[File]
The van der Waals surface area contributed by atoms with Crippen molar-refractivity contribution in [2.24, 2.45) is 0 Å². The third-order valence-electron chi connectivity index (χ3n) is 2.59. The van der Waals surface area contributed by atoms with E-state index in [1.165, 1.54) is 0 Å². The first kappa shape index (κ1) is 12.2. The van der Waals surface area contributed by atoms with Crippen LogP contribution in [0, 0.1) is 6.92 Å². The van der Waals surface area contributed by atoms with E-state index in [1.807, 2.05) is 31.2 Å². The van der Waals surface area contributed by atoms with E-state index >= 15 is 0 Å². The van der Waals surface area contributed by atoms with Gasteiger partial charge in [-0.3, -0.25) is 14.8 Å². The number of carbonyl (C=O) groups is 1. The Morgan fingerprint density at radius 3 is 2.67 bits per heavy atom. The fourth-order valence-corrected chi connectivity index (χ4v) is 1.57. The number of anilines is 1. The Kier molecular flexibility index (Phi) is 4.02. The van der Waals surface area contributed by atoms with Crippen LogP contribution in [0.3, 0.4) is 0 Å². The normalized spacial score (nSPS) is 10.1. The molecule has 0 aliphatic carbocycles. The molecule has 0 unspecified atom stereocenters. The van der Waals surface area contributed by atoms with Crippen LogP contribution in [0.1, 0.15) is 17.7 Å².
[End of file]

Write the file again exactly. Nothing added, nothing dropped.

The van der Waals surface area contributed by atoms with Crippen molar-refractivity contribution in [2.24, 2.45) is 0 Å². The third-order valence-electron chi connectivity index (χ3n) is 2.59. The van der Waals surface area contributed by atoms with E-state index in [1.165, 1.54) is 0 Å². The first kappa shape index (κ1) is 12.2. The van der Waals surface area contributed by atoms with Crippen LogP contribution in [0, 0.1) is 6.92 Å². The van der Waals surface area contributed by atoms with E-state index in [1.807, 2.05) is 31.2 Å². The van der Waals surface area contributed by atoms with E-state index >= 15 is 0 Å². The van der Waals surface area contributed by atoms with Gasteiger partial charge in [-0.3, -0.25) is 14.8 Å². The number of carbonyl (C=O) groups is 1. The Morgan fingerprint density at radius 3 is 2.67 bits per heavy atom. The fourth-order valence-corrected chi connectivity index (χ4v) is 1.57. The number of anilines is 1. The Kier molecular flexibility index (Phi) is 4.02. The van der Waals surface area contributed by atoms with Crippen LogP contribution in [0.3, 0.4) is 0 Å². The normalized spacial score (nSPS) is 10.1. The molecule has 0 aliphatic carbocycles. The molecule has 0 unspecified atom stereocenters. The van der Waals surface area contributed by atoms with Crippen LogP contribution in [0.1, 0.15) is 17.7 Å².